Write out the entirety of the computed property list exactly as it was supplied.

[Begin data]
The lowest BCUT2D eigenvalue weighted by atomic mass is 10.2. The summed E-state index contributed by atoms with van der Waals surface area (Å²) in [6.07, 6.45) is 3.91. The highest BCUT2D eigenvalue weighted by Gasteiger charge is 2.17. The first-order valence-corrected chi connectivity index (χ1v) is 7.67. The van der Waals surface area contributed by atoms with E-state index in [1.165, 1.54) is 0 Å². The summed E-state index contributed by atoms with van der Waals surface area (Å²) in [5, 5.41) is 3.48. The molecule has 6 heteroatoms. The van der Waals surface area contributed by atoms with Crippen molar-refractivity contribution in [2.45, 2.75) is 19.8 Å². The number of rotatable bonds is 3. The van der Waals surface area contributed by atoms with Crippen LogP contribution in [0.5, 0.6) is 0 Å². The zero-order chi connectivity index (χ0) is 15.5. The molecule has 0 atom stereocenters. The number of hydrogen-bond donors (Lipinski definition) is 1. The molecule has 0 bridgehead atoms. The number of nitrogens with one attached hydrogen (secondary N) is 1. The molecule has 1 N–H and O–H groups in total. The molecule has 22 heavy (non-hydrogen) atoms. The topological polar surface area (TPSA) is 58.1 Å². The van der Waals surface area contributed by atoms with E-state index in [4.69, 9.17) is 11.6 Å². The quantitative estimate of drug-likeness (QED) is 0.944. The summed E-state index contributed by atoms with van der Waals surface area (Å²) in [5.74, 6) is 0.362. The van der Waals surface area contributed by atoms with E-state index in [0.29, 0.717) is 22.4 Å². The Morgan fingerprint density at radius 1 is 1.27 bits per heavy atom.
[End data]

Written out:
The lowest BCUT2D eigenvalue weighted by atomic mass is 10.2. The summed E-state index contributed by atoms with van der Waals surface area (Å²) in [6.07, 6.45) is 3.91. The highest BCUT2D eigenvalue weighted by Gasteiger charge is 2.17. The first-order valence-corrected chi connectivity index (χ1v) is 7.67. The van der Waals surface area contributed by atoms with E-state index in [1.165, 1.54) is 0 Å². The summed E-state index contributed by atoms with van der Waals surface area (Å²) in [5, 5.41) is 3.48. The molecule has 6 heteroatoms. The van der Waals surface area contributed by atoms with Crippen molar-refractivity contribution in [2.45, 2.75) is 19.8 Å². The number of rotatable bonds is 3. The van der Waals surface area contributed by atoms with Crippen LogP contribution in [0.5, 0.6) is 0 Å². The zero-order chi connectivity index (χ0) is 15.5. The molecule has 0 atom stereocenters. The number of hydrogen-bond donors (Lipinski definition) is 1. The molecule has 0 bridgehead atoms. The number of nitrogens with one attached hydrogen (secondary N) is 1. The molecule has 1 N–H and O–H groups in total. The molecule has 22 heavy (non-hydrogen) atoms. The topological polar surface area (TPSA) is 58.1 Å². The van der Waals surface area contributed by atoms with E-state index in [4.69, 9.17) is 11.6 Å². The quantitative estimate of drug-likeness (QED) is 0.944. The summed E-state index contributed by atoms with van der Waals surface area (Å²) in [5.74, 6) is 0.362. The van der Waals surface area contributed by atoms with E-state index in [0.29, 0.717) is 22.4 Å². The Morgan fingerprint density at radius 1 is 1.27 bits per heavy atom.